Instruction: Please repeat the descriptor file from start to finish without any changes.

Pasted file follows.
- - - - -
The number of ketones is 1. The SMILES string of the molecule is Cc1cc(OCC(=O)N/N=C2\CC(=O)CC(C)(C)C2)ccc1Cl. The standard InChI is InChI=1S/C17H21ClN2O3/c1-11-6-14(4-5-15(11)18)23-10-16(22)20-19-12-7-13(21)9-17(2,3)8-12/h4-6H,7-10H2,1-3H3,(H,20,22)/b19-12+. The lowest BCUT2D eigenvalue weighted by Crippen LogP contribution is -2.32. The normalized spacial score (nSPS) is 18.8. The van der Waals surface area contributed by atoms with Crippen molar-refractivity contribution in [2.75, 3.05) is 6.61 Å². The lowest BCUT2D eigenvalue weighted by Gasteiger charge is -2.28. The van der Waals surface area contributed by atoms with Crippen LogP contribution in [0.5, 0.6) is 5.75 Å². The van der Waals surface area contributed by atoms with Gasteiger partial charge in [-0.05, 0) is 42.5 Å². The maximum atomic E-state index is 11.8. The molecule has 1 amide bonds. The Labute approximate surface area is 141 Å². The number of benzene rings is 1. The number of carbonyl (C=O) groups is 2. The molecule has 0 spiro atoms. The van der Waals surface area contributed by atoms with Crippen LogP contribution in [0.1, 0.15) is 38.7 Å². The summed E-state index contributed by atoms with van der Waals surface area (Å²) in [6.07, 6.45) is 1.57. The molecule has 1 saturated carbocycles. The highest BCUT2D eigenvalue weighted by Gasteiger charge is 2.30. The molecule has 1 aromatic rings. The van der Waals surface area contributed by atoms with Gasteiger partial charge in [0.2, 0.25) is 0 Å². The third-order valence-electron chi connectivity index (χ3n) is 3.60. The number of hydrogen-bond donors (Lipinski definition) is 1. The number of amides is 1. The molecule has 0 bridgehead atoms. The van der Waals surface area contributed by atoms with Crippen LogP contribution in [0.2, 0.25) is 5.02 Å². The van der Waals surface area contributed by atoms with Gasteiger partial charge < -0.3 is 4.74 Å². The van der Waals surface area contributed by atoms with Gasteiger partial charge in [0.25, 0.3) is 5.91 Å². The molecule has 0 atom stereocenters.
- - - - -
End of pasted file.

The number of ketones is 1. The SMILES string of the molecule is Cc1cc(OCC(=O)N/N=C2\CC(=O)CC(C)(C)C2)ccc1Cl. The standard InChI is InChI=1S/C17H21ClN2O3/c1-11-6-14(4-5-15(11)18)23-10-16(22)20-19-12-7-13(21)9-17(2,3)8-12/h4-6H,7-10H2,1-3H3,(H,20,22)/b19-12+. The lowest BCUT2D eigenvalue weighted by Crippen LogP contribution is -2.32. The normalized spacial score (nSPS) is 18.8. The van der Waals surface area contributed by atoms with Crippen molar-refractivity contribution in [2.75, 3.05) is 6.61 Å². The lowest BCUT2D eigenvalue weighted by Gasteiger charge is -2.28. The van der Waals surface area contributed by atoms with Crippen LogP contribution in [0.5, 0.6) is 5.75 Å². The van der Waals surface area contributed by atoms with Gasteiger partial charge in [-0.05, 0) is 42.5 Å². The maximum atomic E-state index is 11.8. The molecule has 1 amide bonds. The Labute approximate surface area is 141 Å². The number of benzene rings is 1. The number of carbonyl (C=O) groups is 2. The molecule has 0 spiro atoms. The van der Waals surface area contributed by atoms with Crippen LogP contribution in [0.1, 0.15) is 38.7 Å². The summed E-state index contributed by atoms with van der Waals surface area (Å²) in [6.07, 6.45) is 1.57. The molecule has 1 saturated carbocycles. The highest BCUT2D eigenvalue weighted by Gasteiger charge is 2.30. The molecule has 1 aromatic rings. The van der Waals surface area contributed by atoms with Gasteiger partial charge in [0.2, 0.25) is 0 Å². The third-order valence-electron chi connectivity index (χ3n) is 3.60. The number of hydrogen-bond donors (Lipinski definition) is 1. The number of amides is 1. The molecule has 0 bridgehead atoms. The van der Waals surface area contributed by atoms with Crippen LogP contribution in [0.2, 0.25) is 5.02 Å². The van der Waals surface area contributed by atoms with Gasteiger partial charge < -0.3 is 4.74 Å². The van der Waals surface area contributed by atoms with Gasteiger partial charge in [0.25, 0.3) is 5.91 Å². The molecule has 0 atom stereocenters.